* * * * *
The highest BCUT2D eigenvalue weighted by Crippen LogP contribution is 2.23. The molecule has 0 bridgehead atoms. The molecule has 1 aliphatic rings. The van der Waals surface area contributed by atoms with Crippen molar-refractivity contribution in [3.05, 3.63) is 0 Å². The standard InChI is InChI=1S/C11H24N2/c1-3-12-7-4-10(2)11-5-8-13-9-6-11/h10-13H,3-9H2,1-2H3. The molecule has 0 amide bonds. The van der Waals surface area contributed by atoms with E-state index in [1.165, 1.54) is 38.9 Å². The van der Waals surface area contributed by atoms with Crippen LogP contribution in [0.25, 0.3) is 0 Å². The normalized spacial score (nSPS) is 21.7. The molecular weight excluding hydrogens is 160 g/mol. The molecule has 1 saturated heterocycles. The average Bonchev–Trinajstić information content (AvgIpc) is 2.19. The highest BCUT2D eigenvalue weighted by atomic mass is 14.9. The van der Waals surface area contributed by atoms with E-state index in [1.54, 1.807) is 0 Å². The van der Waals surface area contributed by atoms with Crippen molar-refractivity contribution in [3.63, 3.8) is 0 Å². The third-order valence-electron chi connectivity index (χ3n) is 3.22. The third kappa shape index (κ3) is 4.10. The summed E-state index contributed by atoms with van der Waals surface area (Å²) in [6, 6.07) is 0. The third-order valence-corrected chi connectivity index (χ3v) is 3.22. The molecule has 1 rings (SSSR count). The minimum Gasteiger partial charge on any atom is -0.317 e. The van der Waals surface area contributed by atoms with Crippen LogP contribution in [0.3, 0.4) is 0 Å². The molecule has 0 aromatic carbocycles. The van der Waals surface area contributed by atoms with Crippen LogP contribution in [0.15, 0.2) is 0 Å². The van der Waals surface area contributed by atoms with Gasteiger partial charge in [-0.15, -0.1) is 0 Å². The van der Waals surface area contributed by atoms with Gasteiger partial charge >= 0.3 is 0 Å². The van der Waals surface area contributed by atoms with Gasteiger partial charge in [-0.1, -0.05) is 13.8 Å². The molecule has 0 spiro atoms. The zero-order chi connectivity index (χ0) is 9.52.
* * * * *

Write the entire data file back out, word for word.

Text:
The highest BCUT2D eigenvalue weighted by Crippen LogP contribution is 2.23. The molecule has 0 bridgehead atoms. The molecule has 1 aliphatic rings. The van der Waals surface area contributed by atoms with Crippen molar-refractivity contribution in [3.05, 3.63) is 0 Å². The standard InChI is InChI=1S/C11H24N2/c1-3-12-7-4-10(2)11-5-8-13-9-6-11/h10-13H,3-9H2,1-2H3. The molecule has 0 amide bonds. The van der Waals surface area contributed by atoms with E-state index in [1.165, 1.54) is 38.9 Å². The van der Waals surface area contributed by atoms with Crippen LogP contribution in [0.25, 0.3) is 0 Å². The normalized spacial score (nSPS) is 21.7. The molecular weight excluding hydrogens is 160 g/mol. The molecule has 1 saturated heterocycles. The average Bonchev–Trinajstić information content (AvgIpc) is 2.19. The highest BCUT2D eigenvalue weighted by atomic mass is 14.9. The van der Waals surface area contributed by atoms with E-state index in [1.54, 1.807) is 0 Å². The van der Waals surface area contributed by atoms with Crippen molar-refractivity contribution in [3.63, 3.8) is 0 Å². The third-order valence-electron chi connectivity index (χ3n) is 3.22. The third kappa shape index (κ3) is 4.10. The summed E-state index contributed by atoms with van der Waals surface area (Å²) in [6, 6.07) is 0. The third-order valence-corrected chi connectivity index (χ3v) is 3.22. The molecule has 1 rings (SSSR count). The minimum Gasteiger partial charge on any atom is -0.317 e. The van der Waals surface area contributed by atoms with Crippen LogP contribution in [0.3, 0.4) is 0 Å². The molecule has 0 aromatic carbocycles. The van der Waals surface area contributed by atoms with Crippen LogP contribution in [0.15, 0.2) is 0 Å². The van der Waals surface area contributed by atoms with Gasteiger partial charge in [-0.15, -0.1) is 0 Å². The van der Waals surface area contributed by atoms with Gasteiger partial charge >= 0.3 is 0 Å². The van der Waals surface area contributed by atoms with Gasteiger partial charge in [-0.1, -0.05) is 13.8 Å². The molecule has 0 spiro atoms. The zero-order chi connectivity index (χ0) is 9.52.